Rio Platense

Apparently, I have a Spanish accent… Not all the time (that would be odd), but when I am speaking Spanish.

Now this assertion can only have been made outside of Spain, because there are a good few folk in Spain who might want to disagree; but that’s another story…

I have been told about my accent a few times over the last week – and you may have worked out from other posts that I am currently in Buenos Aires, Argentina.

The reason they think I have a Spanish accent is because they do not; the local version of Spanish is called Rio Platense and seems to be very local to Buenos Aires, it contains verbal quirks that apparently are not even shared with the rest of Argentina (I will find out later if this part is true).

One of the changes you notice first is the introduction of the sound ‘xsho’ instead of the Castillian ‘ll’; so calle (ca’ye = street) becomes cache, pollo (po’yo = chicken) becomes pocho and so on.
There are others in this vein: yo (I) becomes xcho, but also some more fundamental changes: I have not heard anyone say buenos dias; its all buen dia – which is beginning to sound a bit like the Portuguese greeting.
The xsh sound is also Portuguese, so I think we can see what is beginning to happen here; its all merging, and in a way that is not happening in Spain and Portugal – in fact Spain is having the opposite effect – with the rise of local languages.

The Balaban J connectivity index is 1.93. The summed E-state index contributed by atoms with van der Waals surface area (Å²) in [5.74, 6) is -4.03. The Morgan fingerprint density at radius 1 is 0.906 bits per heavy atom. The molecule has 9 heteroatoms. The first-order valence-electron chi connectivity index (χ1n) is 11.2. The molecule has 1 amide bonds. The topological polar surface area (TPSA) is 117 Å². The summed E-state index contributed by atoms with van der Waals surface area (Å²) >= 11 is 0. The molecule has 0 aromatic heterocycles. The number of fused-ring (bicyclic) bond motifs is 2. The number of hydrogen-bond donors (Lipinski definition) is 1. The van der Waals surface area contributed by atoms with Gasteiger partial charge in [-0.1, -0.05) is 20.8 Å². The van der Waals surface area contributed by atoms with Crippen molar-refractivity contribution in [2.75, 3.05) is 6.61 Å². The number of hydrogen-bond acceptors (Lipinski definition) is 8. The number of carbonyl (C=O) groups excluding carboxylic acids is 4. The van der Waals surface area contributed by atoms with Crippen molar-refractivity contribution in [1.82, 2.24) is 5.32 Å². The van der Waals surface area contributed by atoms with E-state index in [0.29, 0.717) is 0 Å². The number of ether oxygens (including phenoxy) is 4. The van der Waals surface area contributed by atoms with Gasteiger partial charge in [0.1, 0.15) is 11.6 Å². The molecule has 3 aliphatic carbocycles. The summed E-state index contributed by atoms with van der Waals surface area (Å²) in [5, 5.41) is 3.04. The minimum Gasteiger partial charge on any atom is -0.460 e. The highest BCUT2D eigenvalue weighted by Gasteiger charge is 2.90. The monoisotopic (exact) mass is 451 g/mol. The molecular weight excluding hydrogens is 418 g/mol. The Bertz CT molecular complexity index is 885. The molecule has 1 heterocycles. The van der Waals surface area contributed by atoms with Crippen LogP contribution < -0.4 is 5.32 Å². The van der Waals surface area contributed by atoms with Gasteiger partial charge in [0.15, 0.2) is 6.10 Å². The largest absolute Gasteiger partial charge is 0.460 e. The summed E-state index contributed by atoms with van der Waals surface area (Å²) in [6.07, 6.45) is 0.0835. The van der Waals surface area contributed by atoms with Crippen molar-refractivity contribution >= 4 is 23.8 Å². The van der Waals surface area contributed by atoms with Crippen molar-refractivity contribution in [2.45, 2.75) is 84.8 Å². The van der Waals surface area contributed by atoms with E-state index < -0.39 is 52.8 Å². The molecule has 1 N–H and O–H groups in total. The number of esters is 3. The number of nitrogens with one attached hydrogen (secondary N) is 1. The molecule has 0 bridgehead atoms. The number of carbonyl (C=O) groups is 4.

English has had these changes for years, and if anything has been even more corrupted; simply because for many English speakers it is not their first language. I don’t think this corruption is a bad thing; languages are living things, change is what keeps them alive, but this is the first time I have really experienced this degree of variation in a language that is not my native tongue.

There are some other Spanish words that change as you cross the Atlantic; in much the same way that the North American use of the word fanny can cause hilarity with a UK audience, the Spanish verb coger can cause offence in South America; in Spain it means ‘to catch’ as in catch a train, catch a taxi etc; in South America it means fuck…

One explanation for this change of usage comes from the days of the Conquistadors. The Conquistadors used the word when they were catching the native population, the native population had a different view of the proceedings.


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